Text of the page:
Bill may stop transfers between school districts

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29 students enroll for preschool, kindergarten in Cannelton

CANNELTON – Cannelton Schools Superintendent Al Sibbitt reported at a regular school-board meeting April 18 that 15 students had enrolled the day before in 2013-14 preschool classes and 14 were signed up for kindergarten. 

He anticipated additional students will enroll in both programs at the beginning of the year, he said in a written memo to board members, and estimated each level will have 18 to 20 students.

“There could be more,” he said, explaining he talked earlier that day to the superintendent of another school corporation whose son is state Rep. Terry Goodin (D-Austin), who informed him of a bill under consideration in the state General Assembly that may bring an end to buses traveling across district lines to pick up students. The News reported in July 2008 a requirement to pay tuition if a student attends a school outside the district in which he or she lives would be deleted from the law. State funding would “follow” students who change schools, and a receiving school would have to agree to any transfers after the change, which a lawyer attending a Cannelton School board meeting then called “a move toward open enrollment.” 

Sibbitt announced in a letter to the editor a year ago his district would begin collecting students in other districts this year, and bought a bus for that purpose.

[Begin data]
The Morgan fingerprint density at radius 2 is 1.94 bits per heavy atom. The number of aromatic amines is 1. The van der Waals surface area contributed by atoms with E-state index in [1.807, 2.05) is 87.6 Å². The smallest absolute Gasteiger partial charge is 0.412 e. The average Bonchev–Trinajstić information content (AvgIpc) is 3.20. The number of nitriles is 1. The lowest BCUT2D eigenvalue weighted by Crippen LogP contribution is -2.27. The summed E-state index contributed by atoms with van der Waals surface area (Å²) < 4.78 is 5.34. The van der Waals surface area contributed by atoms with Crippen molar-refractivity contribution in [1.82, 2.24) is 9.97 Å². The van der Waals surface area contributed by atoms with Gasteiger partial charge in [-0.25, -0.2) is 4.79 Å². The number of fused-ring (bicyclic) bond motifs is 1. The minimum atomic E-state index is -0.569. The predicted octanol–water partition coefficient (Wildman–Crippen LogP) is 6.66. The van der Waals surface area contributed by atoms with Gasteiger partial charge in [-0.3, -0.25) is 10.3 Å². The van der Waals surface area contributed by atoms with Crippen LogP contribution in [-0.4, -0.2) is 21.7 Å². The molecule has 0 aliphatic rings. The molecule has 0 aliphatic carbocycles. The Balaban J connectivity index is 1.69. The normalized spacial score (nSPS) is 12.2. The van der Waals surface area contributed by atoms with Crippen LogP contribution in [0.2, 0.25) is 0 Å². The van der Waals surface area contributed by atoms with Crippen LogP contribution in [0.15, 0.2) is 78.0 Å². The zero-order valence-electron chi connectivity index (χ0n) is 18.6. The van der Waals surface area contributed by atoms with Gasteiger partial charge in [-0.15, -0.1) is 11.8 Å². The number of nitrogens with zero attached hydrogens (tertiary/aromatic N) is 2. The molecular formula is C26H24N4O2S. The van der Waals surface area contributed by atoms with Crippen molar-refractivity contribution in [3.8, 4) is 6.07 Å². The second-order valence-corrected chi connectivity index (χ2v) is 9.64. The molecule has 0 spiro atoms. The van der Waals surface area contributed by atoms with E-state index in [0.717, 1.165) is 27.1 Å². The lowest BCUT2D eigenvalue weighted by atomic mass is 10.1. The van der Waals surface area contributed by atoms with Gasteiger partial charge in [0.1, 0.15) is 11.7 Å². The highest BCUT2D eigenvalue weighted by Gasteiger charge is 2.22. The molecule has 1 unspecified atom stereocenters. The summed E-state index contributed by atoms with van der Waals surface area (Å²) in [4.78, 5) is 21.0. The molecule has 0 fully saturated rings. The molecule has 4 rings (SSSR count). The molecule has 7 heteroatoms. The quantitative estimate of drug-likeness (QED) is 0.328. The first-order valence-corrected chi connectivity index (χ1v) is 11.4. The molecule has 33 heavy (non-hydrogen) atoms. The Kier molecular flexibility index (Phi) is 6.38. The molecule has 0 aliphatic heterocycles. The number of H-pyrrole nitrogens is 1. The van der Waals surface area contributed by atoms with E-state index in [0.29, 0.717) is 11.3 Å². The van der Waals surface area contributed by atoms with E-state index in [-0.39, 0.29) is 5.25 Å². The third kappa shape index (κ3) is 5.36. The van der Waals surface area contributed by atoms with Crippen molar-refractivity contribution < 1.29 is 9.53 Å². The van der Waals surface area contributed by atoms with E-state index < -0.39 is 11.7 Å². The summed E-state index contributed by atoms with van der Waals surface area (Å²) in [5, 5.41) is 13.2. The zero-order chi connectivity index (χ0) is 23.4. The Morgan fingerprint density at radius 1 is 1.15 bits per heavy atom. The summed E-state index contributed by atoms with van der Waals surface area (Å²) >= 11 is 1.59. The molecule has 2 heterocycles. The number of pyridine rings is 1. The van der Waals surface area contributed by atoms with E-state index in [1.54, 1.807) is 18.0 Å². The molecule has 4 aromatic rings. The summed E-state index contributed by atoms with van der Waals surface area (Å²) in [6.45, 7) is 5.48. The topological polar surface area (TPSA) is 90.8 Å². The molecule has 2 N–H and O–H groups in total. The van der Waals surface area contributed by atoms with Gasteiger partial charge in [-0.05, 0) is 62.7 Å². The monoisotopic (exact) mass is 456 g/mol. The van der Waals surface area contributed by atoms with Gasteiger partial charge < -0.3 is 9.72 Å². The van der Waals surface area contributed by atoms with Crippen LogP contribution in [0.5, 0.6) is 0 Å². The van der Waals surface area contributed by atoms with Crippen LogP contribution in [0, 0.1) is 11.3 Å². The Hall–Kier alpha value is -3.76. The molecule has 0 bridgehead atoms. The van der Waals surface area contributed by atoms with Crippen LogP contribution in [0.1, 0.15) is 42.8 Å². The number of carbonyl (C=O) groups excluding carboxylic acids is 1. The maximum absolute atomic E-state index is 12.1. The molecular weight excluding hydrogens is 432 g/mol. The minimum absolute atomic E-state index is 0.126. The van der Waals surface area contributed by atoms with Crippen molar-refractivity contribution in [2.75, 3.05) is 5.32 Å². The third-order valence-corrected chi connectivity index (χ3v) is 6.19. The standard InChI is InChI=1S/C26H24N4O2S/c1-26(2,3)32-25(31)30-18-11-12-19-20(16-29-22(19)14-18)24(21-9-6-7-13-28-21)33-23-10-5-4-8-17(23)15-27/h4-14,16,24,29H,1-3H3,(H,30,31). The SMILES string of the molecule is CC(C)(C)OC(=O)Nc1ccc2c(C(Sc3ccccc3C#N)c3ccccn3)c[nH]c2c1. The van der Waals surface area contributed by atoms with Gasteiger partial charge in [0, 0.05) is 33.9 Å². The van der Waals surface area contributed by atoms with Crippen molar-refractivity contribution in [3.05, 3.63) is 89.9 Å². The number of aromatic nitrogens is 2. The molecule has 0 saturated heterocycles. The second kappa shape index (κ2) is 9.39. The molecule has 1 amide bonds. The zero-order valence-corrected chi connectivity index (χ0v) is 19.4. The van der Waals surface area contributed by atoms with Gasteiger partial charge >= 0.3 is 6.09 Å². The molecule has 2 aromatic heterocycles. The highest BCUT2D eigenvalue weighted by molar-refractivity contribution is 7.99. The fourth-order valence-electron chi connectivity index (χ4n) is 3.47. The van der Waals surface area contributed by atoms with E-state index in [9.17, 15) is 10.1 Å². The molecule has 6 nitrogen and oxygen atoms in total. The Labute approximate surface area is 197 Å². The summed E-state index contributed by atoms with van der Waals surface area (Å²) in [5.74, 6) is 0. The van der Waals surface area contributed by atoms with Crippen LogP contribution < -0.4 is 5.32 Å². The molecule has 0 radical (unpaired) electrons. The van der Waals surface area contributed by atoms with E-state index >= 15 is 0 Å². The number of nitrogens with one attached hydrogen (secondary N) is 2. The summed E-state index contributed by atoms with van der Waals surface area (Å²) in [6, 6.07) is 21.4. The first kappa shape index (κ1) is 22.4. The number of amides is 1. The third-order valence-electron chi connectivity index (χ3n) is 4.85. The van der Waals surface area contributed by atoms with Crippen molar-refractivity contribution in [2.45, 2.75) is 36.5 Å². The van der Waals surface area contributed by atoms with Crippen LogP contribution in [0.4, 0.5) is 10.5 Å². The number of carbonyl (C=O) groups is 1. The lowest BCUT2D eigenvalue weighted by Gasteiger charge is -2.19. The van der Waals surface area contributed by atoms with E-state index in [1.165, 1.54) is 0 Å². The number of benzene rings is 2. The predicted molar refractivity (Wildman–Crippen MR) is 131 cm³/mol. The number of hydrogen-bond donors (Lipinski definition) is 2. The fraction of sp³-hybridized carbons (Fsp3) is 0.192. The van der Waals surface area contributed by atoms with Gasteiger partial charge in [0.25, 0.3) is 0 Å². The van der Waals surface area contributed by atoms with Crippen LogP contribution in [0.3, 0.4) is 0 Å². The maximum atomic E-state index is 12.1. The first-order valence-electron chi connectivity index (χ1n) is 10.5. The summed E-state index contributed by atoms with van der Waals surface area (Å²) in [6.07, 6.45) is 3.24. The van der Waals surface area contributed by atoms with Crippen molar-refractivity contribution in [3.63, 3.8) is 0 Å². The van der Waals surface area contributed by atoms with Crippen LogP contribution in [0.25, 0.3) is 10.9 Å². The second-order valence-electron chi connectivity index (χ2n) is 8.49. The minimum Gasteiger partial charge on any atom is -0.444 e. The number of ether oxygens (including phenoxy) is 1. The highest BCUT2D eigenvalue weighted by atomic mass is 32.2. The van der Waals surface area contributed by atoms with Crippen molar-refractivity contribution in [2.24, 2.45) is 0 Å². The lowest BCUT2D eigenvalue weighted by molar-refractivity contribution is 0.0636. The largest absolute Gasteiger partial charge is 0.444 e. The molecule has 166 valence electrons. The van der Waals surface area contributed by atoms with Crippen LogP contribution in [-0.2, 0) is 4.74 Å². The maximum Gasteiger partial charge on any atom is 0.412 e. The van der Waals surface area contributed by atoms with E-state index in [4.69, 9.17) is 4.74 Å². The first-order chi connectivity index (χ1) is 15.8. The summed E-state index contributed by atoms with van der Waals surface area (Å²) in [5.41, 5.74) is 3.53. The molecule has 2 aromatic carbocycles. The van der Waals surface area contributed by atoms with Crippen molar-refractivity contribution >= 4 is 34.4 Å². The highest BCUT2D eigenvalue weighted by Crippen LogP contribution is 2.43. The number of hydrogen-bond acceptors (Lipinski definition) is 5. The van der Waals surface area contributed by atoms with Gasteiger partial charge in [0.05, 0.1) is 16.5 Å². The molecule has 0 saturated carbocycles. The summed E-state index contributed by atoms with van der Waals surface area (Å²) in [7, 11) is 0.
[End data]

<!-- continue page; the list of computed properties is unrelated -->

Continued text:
House Bill 1381 includes the language, “A school corporation may not provide transportation for a student who transfers under this section outside (its) attendance area.” Introduced by Rep. Mike Karickhoff (R-Kokomo), the bill contains other proposals concerning transfer students and was approved by the House and referred to the Senate Feb. 20. The Senate approved it with amendments and returned it to the House April 10. The House dissented from the amendments, and the bill went to a conference committee April 15.

The full text of the bill and its status may be viewed at www.in.gov/apps/lsa/session/bill watch/billinfo.

If the bill becomes law, “I would look for a significant increase,” Sibbitt said. “I think right now we probably have approximately 60 students that are being transported to Tell City and Perry Central that reside in our school corporation.” 

He noted bills don’t always make it through the legislative process.

“We’ll see what happens,” he added.